French kisses, or: Cultural barriers

A Sijo

I thought myself conversant in French
until I tried to hug her;
Still, my American cheeks flushed
from being kissed in friendship;
She spoke so many tongues...
but American? Not so much.


A Korean verse form related to haiku and tanka and comprised of three lines of 14-16 syllables each, for a total of 44-46 syllables. Each line contains a pause near the middle, similar to a caesura, though the break need not be metrical. The first half of the line contains six to nine syllables; the second half should contain no fewer than five. Originally intended as songs, sijo can treat romantic, metaphysical, or spiritual themes. Whatever the subject, the first line introduces an idea or story, the second supplies a โ€œturn,โ€ and the third provides closure. Modern sijo are sometimes printed in six lines.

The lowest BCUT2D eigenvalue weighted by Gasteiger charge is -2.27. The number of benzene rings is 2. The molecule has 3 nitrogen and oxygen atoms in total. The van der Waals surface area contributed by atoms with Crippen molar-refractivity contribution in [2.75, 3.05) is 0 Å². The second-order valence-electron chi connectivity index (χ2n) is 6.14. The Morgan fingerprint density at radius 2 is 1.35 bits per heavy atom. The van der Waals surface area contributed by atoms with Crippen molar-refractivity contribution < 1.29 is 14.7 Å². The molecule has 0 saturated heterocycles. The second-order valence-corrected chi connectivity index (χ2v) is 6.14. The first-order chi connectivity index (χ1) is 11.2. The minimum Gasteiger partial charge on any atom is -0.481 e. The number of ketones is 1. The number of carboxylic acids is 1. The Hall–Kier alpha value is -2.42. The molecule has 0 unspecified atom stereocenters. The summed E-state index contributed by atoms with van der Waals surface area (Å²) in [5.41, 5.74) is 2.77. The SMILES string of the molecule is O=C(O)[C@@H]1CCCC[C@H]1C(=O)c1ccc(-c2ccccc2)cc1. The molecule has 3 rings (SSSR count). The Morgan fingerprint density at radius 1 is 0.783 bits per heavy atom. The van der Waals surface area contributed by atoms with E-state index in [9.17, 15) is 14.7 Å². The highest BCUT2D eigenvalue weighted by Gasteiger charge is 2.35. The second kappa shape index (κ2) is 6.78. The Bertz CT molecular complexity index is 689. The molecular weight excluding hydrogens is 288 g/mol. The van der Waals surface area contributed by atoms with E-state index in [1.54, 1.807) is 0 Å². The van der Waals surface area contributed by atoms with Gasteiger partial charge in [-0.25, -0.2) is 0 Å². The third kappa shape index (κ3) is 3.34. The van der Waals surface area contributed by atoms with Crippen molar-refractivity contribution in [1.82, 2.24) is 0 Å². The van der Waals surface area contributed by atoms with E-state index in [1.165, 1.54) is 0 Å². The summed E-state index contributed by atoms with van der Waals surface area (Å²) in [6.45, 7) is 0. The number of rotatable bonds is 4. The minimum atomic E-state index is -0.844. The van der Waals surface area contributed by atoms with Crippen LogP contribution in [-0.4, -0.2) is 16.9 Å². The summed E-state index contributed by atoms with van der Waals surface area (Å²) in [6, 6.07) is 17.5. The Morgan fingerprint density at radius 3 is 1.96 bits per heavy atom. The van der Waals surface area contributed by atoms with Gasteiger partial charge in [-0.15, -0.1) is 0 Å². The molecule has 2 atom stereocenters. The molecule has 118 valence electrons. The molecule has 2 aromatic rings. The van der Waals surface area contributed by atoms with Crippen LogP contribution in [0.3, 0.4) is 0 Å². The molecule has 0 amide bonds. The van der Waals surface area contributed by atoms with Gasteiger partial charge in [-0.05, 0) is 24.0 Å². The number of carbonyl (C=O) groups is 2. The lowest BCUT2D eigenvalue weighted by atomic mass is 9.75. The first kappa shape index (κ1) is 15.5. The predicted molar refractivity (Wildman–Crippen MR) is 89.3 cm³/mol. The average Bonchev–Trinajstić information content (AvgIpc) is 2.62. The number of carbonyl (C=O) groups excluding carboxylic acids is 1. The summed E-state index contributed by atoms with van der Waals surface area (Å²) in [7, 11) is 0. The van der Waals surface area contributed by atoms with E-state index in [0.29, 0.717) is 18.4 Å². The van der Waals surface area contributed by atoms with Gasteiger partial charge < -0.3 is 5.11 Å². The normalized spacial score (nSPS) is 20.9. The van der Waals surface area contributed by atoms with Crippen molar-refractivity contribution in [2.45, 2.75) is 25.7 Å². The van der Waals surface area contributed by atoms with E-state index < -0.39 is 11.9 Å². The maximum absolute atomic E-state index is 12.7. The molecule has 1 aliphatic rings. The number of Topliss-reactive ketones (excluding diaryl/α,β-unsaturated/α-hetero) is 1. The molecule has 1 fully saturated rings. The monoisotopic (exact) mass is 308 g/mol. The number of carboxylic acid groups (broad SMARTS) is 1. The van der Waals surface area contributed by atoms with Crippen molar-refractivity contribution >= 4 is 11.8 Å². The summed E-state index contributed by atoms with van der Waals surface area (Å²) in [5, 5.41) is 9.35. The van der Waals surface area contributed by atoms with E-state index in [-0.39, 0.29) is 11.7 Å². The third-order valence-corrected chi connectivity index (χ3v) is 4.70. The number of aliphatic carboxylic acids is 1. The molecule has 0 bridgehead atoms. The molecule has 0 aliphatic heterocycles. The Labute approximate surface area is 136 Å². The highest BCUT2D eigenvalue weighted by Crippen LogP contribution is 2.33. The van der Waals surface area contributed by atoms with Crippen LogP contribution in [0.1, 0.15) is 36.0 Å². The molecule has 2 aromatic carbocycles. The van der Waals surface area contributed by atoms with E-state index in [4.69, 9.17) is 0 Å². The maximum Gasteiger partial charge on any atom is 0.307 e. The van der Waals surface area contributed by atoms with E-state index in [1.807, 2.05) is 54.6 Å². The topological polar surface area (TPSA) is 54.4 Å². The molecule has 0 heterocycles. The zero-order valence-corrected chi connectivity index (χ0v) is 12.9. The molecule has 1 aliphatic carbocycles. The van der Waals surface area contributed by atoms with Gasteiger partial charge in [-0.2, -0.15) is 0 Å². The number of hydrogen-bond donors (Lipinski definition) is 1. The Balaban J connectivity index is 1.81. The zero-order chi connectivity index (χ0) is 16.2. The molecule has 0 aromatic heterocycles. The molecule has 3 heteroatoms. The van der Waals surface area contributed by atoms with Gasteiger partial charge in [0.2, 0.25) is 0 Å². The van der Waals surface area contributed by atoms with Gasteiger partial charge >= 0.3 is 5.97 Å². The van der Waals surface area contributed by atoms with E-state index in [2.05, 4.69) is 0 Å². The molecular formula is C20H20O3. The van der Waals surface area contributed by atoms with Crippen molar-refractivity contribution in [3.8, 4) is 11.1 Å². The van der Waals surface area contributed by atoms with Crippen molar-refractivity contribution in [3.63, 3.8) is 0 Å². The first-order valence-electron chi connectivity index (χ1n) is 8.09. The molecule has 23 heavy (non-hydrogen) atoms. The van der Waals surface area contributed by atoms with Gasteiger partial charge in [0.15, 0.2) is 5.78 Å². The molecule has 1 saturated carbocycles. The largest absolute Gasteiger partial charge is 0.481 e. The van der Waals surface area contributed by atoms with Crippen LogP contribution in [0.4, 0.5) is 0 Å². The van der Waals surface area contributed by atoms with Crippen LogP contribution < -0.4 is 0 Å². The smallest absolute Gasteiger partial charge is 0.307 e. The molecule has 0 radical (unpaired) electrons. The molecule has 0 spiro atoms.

Twiglets #315

kiss on the cheek

Moonwashed weekly prompt


40 thoughts on “French kisses, or: Cultural barriers”

  1. Well done, David. Language, spoken or not, can be challenging at times. You’ve captured it brilliantly. ๐Ÿ˜Š

  2. Body language varies across cultures. I had a hard time in Europe. French, Spanish, eastern Europeans.. everyone greeted me differently. You captured those feelings ๐Ÿ˜‚.. great stuff David.

  3. A true story? I think it is an issue in many countries which leads to confusion. At least there is a meeting of the minds even without a hug!

  4. I love how the french greet
    All this mustโ€™ve changed with the onset of covid

    Not American so much ๐Ÿ˜‚

    A woman with many tongues

    1. Well, yes, but sometimes people’s ways of expressing affectionate friendship are very different – and a hug in one culture may come across as transgressive in another (and so too with kisses!)

      1. Oh yes! It could be comparable to indecency. Let’s hope in this case that the heat remains confined to the flushed cheeks. Or things could get ugly….

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